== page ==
That openness has crossed over into broadcast TV too. Sam Haskell, who’s made multiple films with Parton (and won the TV movie Emmy for her “Christmas on the Square” in 2021), was able to freshen up a standard holiday film by putting a new spin on the story: “Mountain Magic” takes the music legend into a meta world that’s about the making of a holiday special. Plus, he’s a fan of the movie format.

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Bryan Cranston and Annette Bening stand at a lottery ticket machine in “Jerry & Marge Go Large.”
Bryan Cranston and Annette Bening star in “Jerry & Marge Go Large.”
(Jake Giles Netter / Paramount+)

“I think holidays are the best place for a two-hour movie format,” he says. “The audience is fickle, and if they don’t understand something, they’ll turn it off.”

Filmmakers’ interest in the small screen also stems from seismic shifts in the cinema industry; indie films are just as likely to end up on a small-screen streaming channel these days as in multiplexes or art house theaters. Tina Satter’s “Reality” (based on her play “Is This a Room”) says her Sydney Sweeney-starring project was “totally an indie movie” at first. And it did premiere in theaters internationally — but HBO put it on premium cable in the U.S.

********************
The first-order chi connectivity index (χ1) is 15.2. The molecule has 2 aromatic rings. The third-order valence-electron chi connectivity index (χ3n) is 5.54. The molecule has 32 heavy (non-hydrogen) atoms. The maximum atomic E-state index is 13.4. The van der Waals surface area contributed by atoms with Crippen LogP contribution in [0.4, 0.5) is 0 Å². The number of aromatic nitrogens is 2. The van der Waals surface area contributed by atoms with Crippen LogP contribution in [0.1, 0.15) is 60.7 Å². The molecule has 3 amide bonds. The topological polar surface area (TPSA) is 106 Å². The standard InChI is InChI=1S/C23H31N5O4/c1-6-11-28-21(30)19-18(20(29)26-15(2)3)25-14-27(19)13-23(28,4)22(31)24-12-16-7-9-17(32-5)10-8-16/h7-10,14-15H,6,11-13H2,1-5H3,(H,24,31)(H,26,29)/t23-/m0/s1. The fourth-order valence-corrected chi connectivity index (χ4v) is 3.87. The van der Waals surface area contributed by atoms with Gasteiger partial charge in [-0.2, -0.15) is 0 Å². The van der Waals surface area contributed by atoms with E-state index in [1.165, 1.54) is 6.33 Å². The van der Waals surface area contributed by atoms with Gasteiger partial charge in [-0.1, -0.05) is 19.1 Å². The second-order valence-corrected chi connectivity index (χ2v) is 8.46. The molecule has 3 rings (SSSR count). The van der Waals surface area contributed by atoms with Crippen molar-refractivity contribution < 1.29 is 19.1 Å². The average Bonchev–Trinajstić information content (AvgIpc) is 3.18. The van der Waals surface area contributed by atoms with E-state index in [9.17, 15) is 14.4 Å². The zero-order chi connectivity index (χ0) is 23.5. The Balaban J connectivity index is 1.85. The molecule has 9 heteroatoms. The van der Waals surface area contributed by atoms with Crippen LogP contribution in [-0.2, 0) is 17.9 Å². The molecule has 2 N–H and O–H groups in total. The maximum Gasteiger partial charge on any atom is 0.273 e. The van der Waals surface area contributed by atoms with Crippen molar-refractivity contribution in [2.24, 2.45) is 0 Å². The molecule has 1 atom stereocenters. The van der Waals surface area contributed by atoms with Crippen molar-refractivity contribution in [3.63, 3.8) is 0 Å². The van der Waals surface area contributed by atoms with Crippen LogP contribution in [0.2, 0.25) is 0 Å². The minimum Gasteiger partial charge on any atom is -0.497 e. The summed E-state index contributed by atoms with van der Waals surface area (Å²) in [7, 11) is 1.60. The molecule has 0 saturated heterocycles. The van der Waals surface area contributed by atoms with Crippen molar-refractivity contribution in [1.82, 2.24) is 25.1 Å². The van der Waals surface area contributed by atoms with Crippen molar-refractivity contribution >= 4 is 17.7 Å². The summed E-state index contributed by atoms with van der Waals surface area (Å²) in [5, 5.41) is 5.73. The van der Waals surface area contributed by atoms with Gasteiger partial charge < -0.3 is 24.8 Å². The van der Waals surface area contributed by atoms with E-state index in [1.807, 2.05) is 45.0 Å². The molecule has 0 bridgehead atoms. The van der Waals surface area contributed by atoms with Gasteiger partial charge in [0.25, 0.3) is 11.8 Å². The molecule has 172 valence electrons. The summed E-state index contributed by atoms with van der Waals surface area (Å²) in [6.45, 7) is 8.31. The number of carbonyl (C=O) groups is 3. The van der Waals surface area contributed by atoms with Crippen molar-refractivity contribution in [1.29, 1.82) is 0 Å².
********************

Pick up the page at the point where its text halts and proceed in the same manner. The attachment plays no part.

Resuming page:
Satter was happy with the pivot. “So many more people get to see the movie this way,” she says. “It might not otherwise have come to them. We’re getting the best of both worlds.”

A group in beachwear all looking at something off camera in "Fire Island"
Margaret Cho and Bowen Yang, center, are among the stars of “Fire Island.”
(Jeong Park)

Expanded audiences for a movie are a strong lure, Franco agrees. “It’s wild to have a movie that’s streamed in 240 countries at the click of a button,” he says. “It’s obviously beneficial to be able to make a somewhat-indie film that doesn’t just disappear [from theaters]. There will be more eyeballs on it this way.”

Lines between theatrical and small-screen movies have been blurring for years, with lockdown/the pandemic making them blurrier. “During the pandemic, we were all captive audiences and craved escapism,” “Fire Island’s” Hodges says. “On the back side of the pandemic, people thought, ‘This is the new normal.’ Then you had films like ‘Top Gun[: Maverick],’ and they realized theatrical is still viable. It’s just that now other platforms are getting bites at the apple.”